When we ride harder, we ride better. Higher intensity structured workouts improve pedaling mechanics, equating to more power into the pedals. We also use these higher intensity workouts to re-enforce our ability to engage and maintain a neutral pelvis and spine. This provides a stable platform for the hips to more effectively drive the power into the pedal. This stable posture also ensures back health. (Side note – consistent off-bike stability work is the critical precursor here.)
Training should also be maximized for its mental conditioning. Training provides the time and place for us to get to know as many of the unknowns as possible, which effectively reduces event day anxiety. The variable intensity that characterizes cycling is one of those unknowns. We can use hard training sessions to gain confidence that we can deal with the physical sensations and pedal through uncomfortable bouts of higher intensity. During training sessions work to find mental calm and composure and focus on pedaling rhythm, fluidity and breathing. Also use training to dial in your effective self-talk and find a meaningful mental mantra to drive the physical effort. These mental focal points will support you during the event, when the intensity pitches due to terrain, winds, or “your group” decides to punch it.
Creating a Plan
I think the copious amount of information out there can make the prospect of training feel overwhelming. For the busy professional with time constraints, I am strategic in terms of how I sequence the workouts in the week. Mid-week is dedicated to concise, higher intensity quality workouts and the weekends, longer endurance. This serves a couple of objectives. First, it emphasis quality work on more rested legs to achieve the intended objectives. Second, it results in cumulative fatigue and when we follow an endurance day after a day or two of intensity, we start our endurance day on tired legs. It is as if you are starting an endurance day with say three hours of fatigue in your legs. The key is to pedal well under the fatigue, think, “last half of your event.” A sample plan that reflects these principles might look like this:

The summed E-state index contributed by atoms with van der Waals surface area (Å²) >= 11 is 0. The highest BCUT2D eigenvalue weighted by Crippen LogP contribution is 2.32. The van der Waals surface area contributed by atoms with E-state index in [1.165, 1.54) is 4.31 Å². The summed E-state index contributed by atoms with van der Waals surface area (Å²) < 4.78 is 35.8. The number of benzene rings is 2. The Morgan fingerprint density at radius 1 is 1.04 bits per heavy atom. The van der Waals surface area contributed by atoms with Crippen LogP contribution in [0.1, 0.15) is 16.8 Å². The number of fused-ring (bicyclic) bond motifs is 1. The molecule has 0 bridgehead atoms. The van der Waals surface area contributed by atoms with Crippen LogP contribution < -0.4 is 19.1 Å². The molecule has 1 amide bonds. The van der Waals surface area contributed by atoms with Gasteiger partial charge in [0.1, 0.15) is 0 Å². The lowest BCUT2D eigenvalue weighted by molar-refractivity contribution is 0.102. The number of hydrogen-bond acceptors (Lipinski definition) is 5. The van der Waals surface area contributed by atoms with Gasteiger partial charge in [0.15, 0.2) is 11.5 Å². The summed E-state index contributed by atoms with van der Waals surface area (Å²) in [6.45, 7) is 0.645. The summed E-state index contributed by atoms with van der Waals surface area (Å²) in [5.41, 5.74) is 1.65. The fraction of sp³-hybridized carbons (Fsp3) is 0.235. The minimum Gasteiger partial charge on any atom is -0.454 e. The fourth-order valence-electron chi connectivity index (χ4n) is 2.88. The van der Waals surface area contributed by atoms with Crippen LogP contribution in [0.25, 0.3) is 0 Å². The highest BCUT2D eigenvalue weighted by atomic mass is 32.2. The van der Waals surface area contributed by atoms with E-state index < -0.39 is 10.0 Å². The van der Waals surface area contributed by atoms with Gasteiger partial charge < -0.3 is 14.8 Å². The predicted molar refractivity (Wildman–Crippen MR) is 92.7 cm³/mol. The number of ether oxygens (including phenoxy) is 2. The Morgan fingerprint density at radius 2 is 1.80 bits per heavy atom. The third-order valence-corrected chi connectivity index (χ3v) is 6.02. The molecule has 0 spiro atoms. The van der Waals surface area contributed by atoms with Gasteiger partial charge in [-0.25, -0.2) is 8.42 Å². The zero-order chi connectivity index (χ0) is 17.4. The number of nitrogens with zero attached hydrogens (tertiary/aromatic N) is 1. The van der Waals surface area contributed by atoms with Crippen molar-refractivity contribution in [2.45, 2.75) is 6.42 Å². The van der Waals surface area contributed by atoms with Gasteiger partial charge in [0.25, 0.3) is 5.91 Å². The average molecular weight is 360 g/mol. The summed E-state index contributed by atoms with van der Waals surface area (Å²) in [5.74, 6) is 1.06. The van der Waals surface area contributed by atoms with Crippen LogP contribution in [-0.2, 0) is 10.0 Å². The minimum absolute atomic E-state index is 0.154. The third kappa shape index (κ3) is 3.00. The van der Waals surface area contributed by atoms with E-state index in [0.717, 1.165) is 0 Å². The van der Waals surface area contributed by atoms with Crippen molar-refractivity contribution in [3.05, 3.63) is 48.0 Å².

Tuesday – warm-up with hip activation; on-bike speed and power
Wednesday – trunk stability; on-bike tempo to sub-threshold intervals, building in threshold
Thursday – endurance, time and terrain available; or specific cycling strength workout
Friday – complete rest day
Saturday – similar to Wednesday, but if Wednesday workout was on flat terrain, Saturday intervals on climbs
Sunday – long endurance day
Sustaining the Plan
Training is a process that cannot be forced or accelerated. The beauty of these events is the training serves as an outlet and gives my clients balance to and an escape from their busy demanding lives. The training formula, for the world tour pro or busy professional remains the same. Training stress + rest/recovery = performance. It is mentally and physically valuable to build over three weeks, and then use the first part of the fourth week for dedicated rest and active recovery. This is your hall pass from structure which has huge mental as well as physical component. These scheduled rest days and weeks are the intangibles to success.
Last but certainly not least is recovery. Set good recovery “habits” in place 24/7, not just the week before the race. Of all the fancy recovery mechanisms out there, the science shows that sleep is the most effective. Set yourself up for longer, quality sleep. And whenever possible, supplement with naps. Also, establish good nutrition strategies for your workout, based on the demands of the workout, and post-workout recovery.
Enjoy the process… it’s a good one! See you on the roads, less traveled